The value of the derivative can be interpreted as the rate of transpiration (magnitude) and the direction (sign).

**Magnitude of Derivative**: How much change.**Sign of Derivative**: Direction of change.

A derivative of 0.0 indicates no transpiration in the target function, referred to as a stationary point.

A function may have one or increasingly stationary points and a local or global minimum (bottom of a valley) or maximum (peak of a mountain) of the function are examples of stationary points.

The gradient points in the direction of steepest takeoff of the tangent hyperplane …

— Page 21, Algorithms for Optimization, 2019.

The sign of the derivative tells you if the target function is increasing or decreasing at that point.

**Positive Derivative**: Function is increasing at that point.**Negative Derivative**: Function is decreasing at that point

This might be troublemaking because, looking at the plot from the previous section, the values of the function f(x) are increasing on the y-axis for -0.5 and 0.5.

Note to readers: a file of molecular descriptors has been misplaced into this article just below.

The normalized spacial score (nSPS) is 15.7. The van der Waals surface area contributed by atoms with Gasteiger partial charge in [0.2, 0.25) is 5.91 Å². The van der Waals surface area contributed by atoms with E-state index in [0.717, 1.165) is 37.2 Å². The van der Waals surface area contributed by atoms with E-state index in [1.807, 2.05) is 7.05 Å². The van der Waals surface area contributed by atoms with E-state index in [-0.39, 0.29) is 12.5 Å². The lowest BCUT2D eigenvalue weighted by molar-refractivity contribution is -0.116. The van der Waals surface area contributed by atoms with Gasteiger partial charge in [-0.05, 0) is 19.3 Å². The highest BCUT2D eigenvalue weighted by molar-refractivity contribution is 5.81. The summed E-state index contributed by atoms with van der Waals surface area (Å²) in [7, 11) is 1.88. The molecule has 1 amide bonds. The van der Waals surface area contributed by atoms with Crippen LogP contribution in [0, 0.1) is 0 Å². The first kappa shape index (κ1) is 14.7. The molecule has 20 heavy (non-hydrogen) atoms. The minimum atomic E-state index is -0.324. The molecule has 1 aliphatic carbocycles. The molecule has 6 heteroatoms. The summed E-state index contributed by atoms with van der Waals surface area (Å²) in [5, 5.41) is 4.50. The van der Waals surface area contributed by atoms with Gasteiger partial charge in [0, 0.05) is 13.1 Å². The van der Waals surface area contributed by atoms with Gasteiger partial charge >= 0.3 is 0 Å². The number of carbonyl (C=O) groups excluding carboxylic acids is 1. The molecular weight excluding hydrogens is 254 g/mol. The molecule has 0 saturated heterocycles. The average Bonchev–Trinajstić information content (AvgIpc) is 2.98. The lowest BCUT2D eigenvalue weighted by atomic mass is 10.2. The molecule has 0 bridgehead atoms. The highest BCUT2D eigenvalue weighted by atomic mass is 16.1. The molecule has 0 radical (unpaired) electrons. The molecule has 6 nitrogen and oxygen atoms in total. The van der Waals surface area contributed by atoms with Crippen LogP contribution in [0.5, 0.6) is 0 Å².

The trick here is to unchangingly read the plot of the function from left to right, e.g. follow the values on the y-axis from left to right for input x-values.

Indeed the values virtually x=-0.5 are decreasing if read from left to right, hence the negative derivative, and the values virtually x=0.5 are increasing, hence the positive derivative.

We can imagine that if we wanted to find the minima of the function in the previous section using only the gradient information, we would increase the x input value if the gradient was negative to go downhill, or subtract the value of x input if the gradient was positive to go downhill.

This is the understructure for the gradient descent (and gradient ascent) matriculation of optimization algorithms that have wangle to function gradient information.

Now that we know how to interpret derivative values, let’s squint at how we might find the derivative of a function.